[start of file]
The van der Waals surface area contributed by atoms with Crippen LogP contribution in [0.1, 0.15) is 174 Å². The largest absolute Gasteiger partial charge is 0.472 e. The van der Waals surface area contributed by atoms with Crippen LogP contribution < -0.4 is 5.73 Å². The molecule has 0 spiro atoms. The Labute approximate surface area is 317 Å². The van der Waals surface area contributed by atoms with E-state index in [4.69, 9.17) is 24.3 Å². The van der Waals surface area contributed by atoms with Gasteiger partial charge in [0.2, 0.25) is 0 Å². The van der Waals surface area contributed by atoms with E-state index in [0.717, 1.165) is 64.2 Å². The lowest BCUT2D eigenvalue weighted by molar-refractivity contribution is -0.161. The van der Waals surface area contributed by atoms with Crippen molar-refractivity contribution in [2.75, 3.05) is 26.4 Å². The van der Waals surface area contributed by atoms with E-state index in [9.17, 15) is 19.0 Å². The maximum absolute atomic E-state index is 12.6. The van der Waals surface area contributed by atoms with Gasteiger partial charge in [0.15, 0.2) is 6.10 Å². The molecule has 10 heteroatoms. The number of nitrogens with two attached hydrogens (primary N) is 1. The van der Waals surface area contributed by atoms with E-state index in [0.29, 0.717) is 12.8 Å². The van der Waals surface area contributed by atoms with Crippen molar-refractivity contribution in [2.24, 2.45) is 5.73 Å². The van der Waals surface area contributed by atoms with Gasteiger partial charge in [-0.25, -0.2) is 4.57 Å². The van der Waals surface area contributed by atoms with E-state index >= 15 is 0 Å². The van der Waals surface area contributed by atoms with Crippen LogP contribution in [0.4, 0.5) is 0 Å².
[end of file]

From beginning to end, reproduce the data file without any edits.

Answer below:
The van der Waals surface area contributed by atoms with Crippen LogP contribution in [0.1, 0.15) is 174 Å². The largest absolute Gasteiger partial charge is 0.472 e. The van der Waals surface area contributed by atoms with Crippen LogP contribution < -0.4 is 5.73 Å². The molecule has 0 spiro atoms. The Labute approximate surface area is 317 Å². The van der Waals surface area contributed by atoms with E-state index in [4.69, 9.17) is 24.3 Å². The van der Waals surface area contributed by atoms with Gasteiger partial charge in [0.2, 0.25) is 0 Å². The van der Waals surface area contributed by atoms with E-state index in [0.717, 1.165) is 64.2 Å². The lowest BCUT2D eigenvalue weighted by molar-refractivity contribution is -0.161. The van der Waals surface area contributed by atoms with Crippen molar-refractivity contribution in [2.75, 3.05) is 26.4 Å². The van der Waals surface area contributed by atoms with E-state index in [9.17, 15) is 19.0 Å². The maximum absolute atomic E-state index is 12.6. The van der Waals surface area contributed by atoms with Gasteiger partial charge in [0.15, 0.2) is 6.10 Å². The molecule has 10 heteroatoms. The number of nitrogens with two attached hydrogens (primary N) is 1. The van der Waals surface area contributed by atoms with E-state index in [0.29, 0.717) is 12.8 Å². The van der Waals surface area contributed by atoms with Crippen molar-refractivity contribution in [2.24, 2.45) is 5.73 Å². The van der Waals surface area contributed by atoms with Gasteiger partial charge in [-0.25, -0.2) is 4.57 Å². The van der Waals surface area contributed by atoms with E-state index >= 15 is 0 Å². The van der Waals surface area contributed by atoms with Crippen LogP contribution in [0.4, 0.5) is 0 Å².